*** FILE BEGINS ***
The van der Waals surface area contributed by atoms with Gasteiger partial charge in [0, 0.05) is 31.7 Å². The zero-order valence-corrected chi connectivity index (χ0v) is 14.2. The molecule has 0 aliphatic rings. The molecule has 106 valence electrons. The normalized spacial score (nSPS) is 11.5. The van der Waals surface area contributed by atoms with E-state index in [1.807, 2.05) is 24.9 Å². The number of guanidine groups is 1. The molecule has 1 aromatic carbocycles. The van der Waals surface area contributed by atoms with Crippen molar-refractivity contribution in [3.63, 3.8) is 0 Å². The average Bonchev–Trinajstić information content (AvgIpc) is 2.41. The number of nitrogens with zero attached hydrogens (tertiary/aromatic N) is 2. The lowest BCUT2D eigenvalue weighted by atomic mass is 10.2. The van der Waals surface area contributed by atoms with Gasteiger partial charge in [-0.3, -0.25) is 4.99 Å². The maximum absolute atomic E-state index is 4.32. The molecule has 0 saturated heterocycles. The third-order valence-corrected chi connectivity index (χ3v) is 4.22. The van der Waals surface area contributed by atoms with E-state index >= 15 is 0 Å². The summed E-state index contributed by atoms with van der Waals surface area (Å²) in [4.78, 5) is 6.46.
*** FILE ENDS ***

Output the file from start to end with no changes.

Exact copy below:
The van der Waals surface area contributed by atoms with Gasteiger partial charge in [0, 0.05) is 31.7 Å². The zero-order valence-corrected chi connectivity index (χ0v) is 14.2. The molecule has 0 aliphatic rings. The molecule has 106 valence electrons. The normalized spacial score (nSPS) is 11.5. The van der Waals surface area contributed by atoms with E-state index in [1.807, 2.05) is 24.9 Å². The number of guanidine groups is 1. The molecule has 1 aromatic carbocycles. The van der Waals surface area contributed by atoms with Crippen molar-refractivity contribution in [3.63, 3.8) is 0 Å². The average Bonchev–Trinajstić information content (AvgIpc) is 2.41. The number of nitrogens with zero attached hydrogens (tertiary/aromatic N) is 2. The lowest BCUT2D eigenvalue weighted by atomic mass is 10.2. The van der Waals surface area contributed by atoms with Gasteiger partial charge in [-0.3, -0.25) is 4.99 Å². The maximum absolute atomic E-state index is 4.32. The molecule has 0 saturated heterocycles. The third-order valence-corrected chi connectivity index (χ3v) is 4.22. The van der Waals surface area contributed by atoms with E-state index >= 15 is 0 Å². The summed E-state index contributed by atoms with van der Waals surface area (Å²) in [4.78, 5) is 6.46.